Territorial disputes: Africa (Part 7) [Post 142]

Territorial conflicts and people in Africa: migration

Migration in Africa no matter its cause has an important impact on population dynamics (African Union, 2010). Data from the United Nations Department of Economic and Social Affairs shows that migrants from Africa are younger (on average at 29 years) compared to migrants from other regions of the world; they are younger by an average of 10 years compared to the global average of 39 years.

Africa as a whole currently suffers a net loss in its population due to migration. Although some of the regional losses are a result of within continent migration, notably to southern Africa, a larger portion of the net migration are moving as undocumented migrants moving to seek better opportunities in Europe and other places outside of Africa. 

Within the continent, migration has had its negative social consequences. In 2015, there was widespread xenophobic related violence in South Africa. The continent can expect to see an increase in xenophobia as migrants move into new areas and compete with locals for the ever-shrinking job opportunities.

In 2015 alone, Africa accounted for about 14% (or 34 million) of people who moved across borders to live in new territories. A majority (70%) of these moved to a higher income country. Furthermore, over half (52%) of Africa’s 34 million migrants moved within Africa, 27% to Europe, 12% to Asia, 7% to North America and 2% to Oceania (UNDESA, 2016).

Beyond the continent, there is a rise in Eurocentric behaviours which would affect relations between the African migrants and their host nations. 

Regional integration processes based on the movement of (human) capital demand much more than the mere harmonisation of policies that interlink trade, investment, transport and movement of persons; they need to aim at optimising regional labour markets as well as ensuring the maximum benefits of the migration process for the African youth.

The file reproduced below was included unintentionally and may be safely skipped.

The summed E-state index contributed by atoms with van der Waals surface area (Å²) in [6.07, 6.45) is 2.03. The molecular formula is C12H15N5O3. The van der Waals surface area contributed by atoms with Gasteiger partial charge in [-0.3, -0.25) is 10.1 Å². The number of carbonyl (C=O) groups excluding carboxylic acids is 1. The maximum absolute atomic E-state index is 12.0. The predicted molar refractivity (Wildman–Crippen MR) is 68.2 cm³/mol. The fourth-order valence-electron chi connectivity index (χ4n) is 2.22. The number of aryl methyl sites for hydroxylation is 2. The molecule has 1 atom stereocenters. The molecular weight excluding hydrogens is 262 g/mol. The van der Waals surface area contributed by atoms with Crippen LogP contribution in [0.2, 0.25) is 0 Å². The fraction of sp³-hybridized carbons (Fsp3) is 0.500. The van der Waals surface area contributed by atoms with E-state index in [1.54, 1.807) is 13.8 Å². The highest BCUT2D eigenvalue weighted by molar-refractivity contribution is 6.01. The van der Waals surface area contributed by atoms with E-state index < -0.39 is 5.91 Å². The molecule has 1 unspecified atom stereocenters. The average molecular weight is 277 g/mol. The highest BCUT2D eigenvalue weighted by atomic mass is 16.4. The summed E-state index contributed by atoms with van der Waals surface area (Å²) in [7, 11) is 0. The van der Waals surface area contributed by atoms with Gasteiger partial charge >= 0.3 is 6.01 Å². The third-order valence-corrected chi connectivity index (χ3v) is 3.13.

Addressing the mismatch between skills and labour market needs in Africa during the next decades will be crucial to reaping the demographic dividend.

Many analyses on migration tend to overlook gender dimensions, especially as it pertains to adolescent and young women, yet they too are an important part of the migration phenomenon. 

Studies estimate that young women make about half of all migrants in their age group in Africa and constitute about five percent of the total global migrant population. More worryingly, a larger segment of trafficked women are used for sexual exploitation and in forced labour, in which case their rights are routinely violated (United Nations, 2014).

State of Africa’s Population 2017 (African Union) Link to the complete document

NOTE:  

This post is based on Jorge Emilio Núñez, Territorial Disputes and State Sovereignty. International Law and Politics (Routledge 2020).Previous published research monograph about territorial disputes and sovereignty by the author, Jorge Emilio Núñez, Sovereignty Conflicts and International Law and Politics: A Distributive Justice Issue London and New York: Routledge, Taylor and Francis Group, 2017.

NEXT POST:

Territorial conflicts and people in Africa: forced migration.

Tuesday 13th October 2020

Dr Jorge Emilio Núñez

Twitter: @DrJorge_World

https://drjorge.world

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